The favoured game of James Bond goes back to the early 19th century, played by the French nobility, but not made legal in casinos until 1907.

Baccarat Chemin de Fer is the game played in Fleming’s 1953 Casino Royale, where we meet Le Chiffre and SMERSH. It is the game being played where we see perhaps the greatest introduction to a movie hero ever: that first sight of James Bond in Dr. No.

Ian Fleming was a gambler. One of his wartime escapades – while working for Naval Intelligence Division – was an attempt to bankrupt NAZI spies in Estoril, Portugal, in 1941. Portugal was a hub of spies during the second world war. Ian Fleming lost that time.

Portugal was a neutral country during the war, and there is something else worth mentioning: The Treaty of Windsor (1386), what must be the world’s oldest extant treaty. The document is preserved at the Portugal national Archives. It was signed between Portugal and England on 9 May 1386 at Windsor and sealed by the marriage of King John I of Portugal (House of Aviz) to Philippa of Lancaster, daughter of John of Gaunt, 1st Duke of Lancaster. After victory at the Battle of Aljubarrota, assisted by English archers, John I was recognized as the undisputed King of Portugal, putting an end to the interregnum of the 1383–1385 Crisis. The Treaty of Windsor established a pact of mutual support between the countries.

When I lived in Paris, many years ago, I rented a small apartment in Gentilly, an area just off the peripherique, and in some sense a Portuguese quarter of the city: lovely, friendly people. My favourite Europeans. Should you bop over to Europe, try Estoril. As for playing Chemin de Fer, well, should you ever get ahead – quit. And watch out for spies and suicidal women driving a 1969 Mercury Cougar XR-7.

How to Play Chemin de Fer. (Picture and ‘How to Play’ from:

Chemin de Fer is different from the other Baccarat versions – Punto Banco and Baccarat Banque – in that here, players bet against each other. A player holds the bank and sets aside a wager that covers the bets of his / her opponents. The game is played at large kidney-shaped tables that have 12 seats for players two for dealers, plus one for a banker. The banker stands between the first and the last players, facing the two dealers. The minimum number of players is 8 and the maximum – 12. The game is played with six decks of cards contained in a shoe which moves across the table in a counterclockwise manner. Presumably, this gave the name of the game – the shoe moving across the table as each player gets to deal the cards resembles the movement of a train, hence Chemin de Fer which means “railway” in French.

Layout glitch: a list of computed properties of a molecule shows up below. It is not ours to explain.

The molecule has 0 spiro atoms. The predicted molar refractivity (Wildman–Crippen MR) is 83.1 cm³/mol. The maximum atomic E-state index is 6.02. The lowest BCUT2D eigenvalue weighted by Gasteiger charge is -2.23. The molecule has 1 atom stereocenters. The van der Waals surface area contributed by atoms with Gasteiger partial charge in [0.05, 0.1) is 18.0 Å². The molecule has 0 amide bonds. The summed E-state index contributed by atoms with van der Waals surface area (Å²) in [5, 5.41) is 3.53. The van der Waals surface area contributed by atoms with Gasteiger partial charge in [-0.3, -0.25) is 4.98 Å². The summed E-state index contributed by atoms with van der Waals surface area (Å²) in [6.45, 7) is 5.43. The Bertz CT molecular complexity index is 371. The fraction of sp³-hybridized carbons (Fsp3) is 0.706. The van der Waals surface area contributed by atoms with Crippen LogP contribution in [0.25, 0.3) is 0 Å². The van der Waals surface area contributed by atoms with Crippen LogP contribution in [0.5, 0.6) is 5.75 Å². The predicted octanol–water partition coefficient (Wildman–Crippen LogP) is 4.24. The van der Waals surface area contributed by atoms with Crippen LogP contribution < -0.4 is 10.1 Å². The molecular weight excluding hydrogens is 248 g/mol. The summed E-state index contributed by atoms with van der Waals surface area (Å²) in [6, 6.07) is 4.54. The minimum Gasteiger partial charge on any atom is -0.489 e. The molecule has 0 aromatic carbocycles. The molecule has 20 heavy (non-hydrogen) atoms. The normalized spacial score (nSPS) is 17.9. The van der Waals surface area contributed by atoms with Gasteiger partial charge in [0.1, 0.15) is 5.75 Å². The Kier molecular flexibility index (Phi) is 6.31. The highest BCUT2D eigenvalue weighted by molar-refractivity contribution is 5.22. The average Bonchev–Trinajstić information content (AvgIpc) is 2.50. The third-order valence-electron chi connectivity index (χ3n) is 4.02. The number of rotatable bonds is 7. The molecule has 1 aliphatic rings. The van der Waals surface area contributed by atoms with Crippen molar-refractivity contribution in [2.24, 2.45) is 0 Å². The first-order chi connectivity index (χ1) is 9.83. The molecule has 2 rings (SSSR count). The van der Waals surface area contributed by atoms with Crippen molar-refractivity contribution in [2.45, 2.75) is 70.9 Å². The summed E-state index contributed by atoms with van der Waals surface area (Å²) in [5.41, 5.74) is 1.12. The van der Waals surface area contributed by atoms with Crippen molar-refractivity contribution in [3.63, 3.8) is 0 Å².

We go from Portugal to Spain now. The fame of Toledo steel goes back 2500 years. Weapons made in Toledo were used by Hannibal during the Punic wars, and the source of weapons for Roman legions.

Flexible and tough, Toledo steel is an alloy, a mixture of high carbon and low carbon steel. This hard and soft steel took hours, days of work, and few blacksmiths could produce more than 3 weapons a year – reciting prayers or psalms for rhythm as they hammered away before drenching their blades in water or oil.

The times of Excalibur kind of sword passed by. The Middle Ages blacksmiths exalted the office, as they relied more and more on technological progress and not only on the good quality of their steel. The Muslim armies feared the sword that had defeated them. They didn't revere only the hand of a Master - the Cid Campeador - but also the excellence of his weapon, a Toledan sword, of course! The Muslims adopted such a technics to produce their slender two-edged scimitars, transmitting their secret from one generation to the other. Then, the Toledan manufacturers would yield the famous rapiers so well popularized through d'Artagnan and his fellow Musketeers. (


Cabrioler – to jump (French). Sounds simple enough, I suppose. A cabriole leg – no, not rickets – refers to furniture legs, usually for chairs, tables, and dressing tables. This design goes as far back as the ancient Greeks and ancient Chinese, to become popular in Europe during the 18th century – very Queen Annne, favoured by the likes of Chippendale.

These legs – composed of an outward bowed upper curve and an inward bowed lower curve (think of an S) supposedly represent quadruped mammals, especially ungulates. (An ungulate is a hoofed mammal: I didn't know that - had to look it up). Many of these cabriole legs were finished with a ball and claw footing.


There is a green hill far away, without a city wall… Remember the hymn? Words by Cecil Frances Alexander and the most popular tune composed by William Horsley – first published in Hymns for Little Children in 1848. Charles Gounod, the French composer, who also composed music for the hymn in 1871, described it as the most perfect hymn in the English language.

What has this to do with Pelham Hardimann, you may ask. Well, to be honest – nothing. I just recall the days – my childhood days – when I misunderstood the word ‘without’ and wondered why we should be singing about a hill with a city that does not have a wall. Yes, we had school assembly every morning, with a bit of a prayer, a short morale-boosting or morality-boosting talk from the deputy head before the monotone grinding out of a hymn accompanied by an out-of-tune piano.

Yes, I know – dim as a NAAFI candle. Within – inside. Without – outside. I did learn, eventually.

Worth a mention: Five Stars for Pelham on Parole.

and a recommendation.